Featured Research

from universities, journals, and other organizations

Stress-related protein speeds progression of Alzheimer's disease

Date:
September 4, 2013
Source:
University of South Florida (USF Health)
Summary:
A stress-related protein genetically linked to depression, anxiety and other psychiatric disorders contributes to the acceleration of Alzheimer's disease, a new study has found.

A stress-related protein genetically linked to depression, anxiety and other psychiatric disorders contributes to the acceleration of Alzheimer's disease, a new study led by researchers at the University of South Florida has found.

The study is published online today in the Journal of Clinical Investigation.

Dr. Chad Dickey of the USF Health Byrd Alzheimer's Institute was principal investigator for the study.

When the stress-related protein FKBP51 partners with another protein known as Hsp90, this formidable chaperone protein complex prevents the clearance from the brain of the toxic tau protein associated with Alzheimer's disease.

Under normal circumstances, tau helps make up the skeleton of our brain cells. The USF study was done using test tube experiments, mice genetically engineered to produce abnormal tau protein like that accumulated in the brains of people with Alzheimer's disease, and post-mortem human Alzheimer's brain tissue.

The researchers report that FKBP51 levels increase with age in the brain, and then the stress-related protein partners with Hsp90 to make tau more deadly to the brain cells involved in memory formation.

Hsp90 is a chaperone protein, which supervises the activity of tau inside nerve cells. Chaperone proteins typically help ensure that tau proteins are properly folded to maintain the healthy structure of nerve cells.

However, as FKBP51 levels rise with age, they usurp Hsp90's beneficial effect to promote tau toxicity.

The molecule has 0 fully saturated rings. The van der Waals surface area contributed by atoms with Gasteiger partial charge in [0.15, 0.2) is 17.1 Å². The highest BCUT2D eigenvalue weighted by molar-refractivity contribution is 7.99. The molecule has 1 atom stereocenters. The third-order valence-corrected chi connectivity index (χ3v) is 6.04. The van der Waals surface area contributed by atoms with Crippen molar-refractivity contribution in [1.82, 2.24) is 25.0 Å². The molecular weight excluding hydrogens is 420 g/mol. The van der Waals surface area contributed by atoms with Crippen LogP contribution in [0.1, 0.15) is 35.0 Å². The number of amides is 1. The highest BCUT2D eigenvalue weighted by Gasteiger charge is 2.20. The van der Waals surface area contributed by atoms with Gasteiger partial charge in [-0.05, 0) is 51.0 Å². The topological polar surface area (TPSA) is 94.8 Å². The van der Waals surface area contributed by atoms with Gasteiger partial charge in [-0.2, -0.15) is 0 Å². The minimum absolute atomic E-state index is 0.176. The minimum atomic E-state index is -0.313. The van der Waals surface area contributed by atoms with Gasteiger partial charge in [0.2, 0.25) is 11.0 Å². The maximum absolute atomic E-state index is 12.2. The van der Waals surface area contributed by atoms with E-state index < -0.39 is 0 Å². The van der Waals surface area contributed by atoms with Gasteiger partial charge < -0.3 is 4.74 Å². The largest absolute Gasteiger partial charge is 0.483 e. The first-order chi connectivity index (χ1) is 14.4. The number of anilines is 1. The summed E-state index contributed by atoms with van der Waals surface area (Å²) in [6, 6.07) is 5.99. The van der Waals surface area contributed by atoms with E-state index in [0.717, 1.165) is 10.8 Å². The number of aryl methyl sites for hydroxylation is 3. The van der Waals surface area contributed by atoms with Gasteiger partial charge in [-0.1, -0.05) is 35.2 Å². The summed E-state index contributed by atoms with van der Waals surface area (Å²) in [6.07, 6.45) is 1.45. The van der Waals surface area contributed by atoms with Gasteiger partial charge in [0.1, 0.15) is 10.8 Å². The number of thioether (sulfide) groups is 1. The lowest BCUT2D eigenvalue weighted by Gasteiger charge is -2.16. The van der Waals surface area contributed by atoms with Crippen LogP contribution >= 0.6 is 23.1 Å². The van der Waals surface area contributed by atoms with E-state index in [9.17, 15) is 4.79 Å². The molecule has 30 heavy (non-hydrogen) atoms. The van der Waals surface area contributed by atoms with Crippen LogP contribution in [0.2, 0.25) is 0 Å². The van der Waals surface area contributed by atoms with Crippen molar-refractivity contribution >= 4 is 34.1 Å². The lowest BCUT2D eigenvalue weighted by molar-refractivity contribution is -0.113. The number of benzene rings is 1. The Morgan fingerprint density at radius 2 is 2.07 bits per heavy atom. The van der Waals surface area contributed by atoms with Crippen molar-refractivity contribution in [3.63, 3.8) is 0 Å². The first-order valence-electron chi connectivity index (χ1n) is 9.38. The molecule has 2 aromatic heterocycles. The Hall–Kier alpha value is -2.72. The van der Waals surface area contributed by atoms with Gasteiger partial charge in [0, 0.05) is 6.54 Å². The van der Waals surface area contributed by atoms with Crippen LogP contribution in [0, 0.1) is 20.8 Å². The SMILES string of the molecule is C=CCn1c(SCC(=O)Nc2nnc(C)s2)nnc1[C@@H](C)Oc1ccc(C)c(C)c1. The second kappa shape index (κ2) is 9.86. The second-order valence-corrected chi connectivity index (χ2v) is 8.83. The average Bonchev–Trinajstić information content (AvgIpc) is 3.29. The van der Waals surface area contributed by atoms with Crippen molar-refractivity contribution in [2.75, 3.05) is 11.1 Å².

"We found that FKB51 commandeers Hsp90 to create an environment that prevents the removal of tau and makes it more toxic," said the study's principal investigator Chad Dickey, PhD, associate professor of molecular medicine at the USF Health Byrd Alzheimer's Institute. "Basically, it uses Hsp90 to produce and preserve the bad tau."

The researchers conclude that developing drugs or other ways to reduce FKB51 or block its interaction with Hsp90 may be highly effective in treating the tau pathology featured in Alzheimer's disease, Parkinson's disease dementia and several other disorders associated with memory loss.

A previous study by Dr. Dickey and colleagues found that a lack of FKBP51 in old mice improved resilience to depressive behavior.


Story Source:

The above story is based on materials provided by University of South Florida (USF Health). Note: Materials may be edited for content and length.


Journal Reference:

  1. Laura J. Blair, Bryce A. Nordhues, Shannon E. Hill, K. Matthew Scaglione, John C. O’Leary, Sarah N. Fontaine, Leonid Breydo, Bo Zhang, Pengfei Li, Li Wang, Carl Cotman, Henry L. Paulson, Martin Muschol, Vladimir N. Uversky, Torsten Klengel, Elisabeth B. Binder, Rakez Kayed, Todd E. Golde, Nicole Berchtold, Chad A. Dickey. Accelerated neurodegeneration through chaperone-mediated oligomerization of tau. Journal of Clinical Investigation, 2013; DOI: 10.1172/JCI69003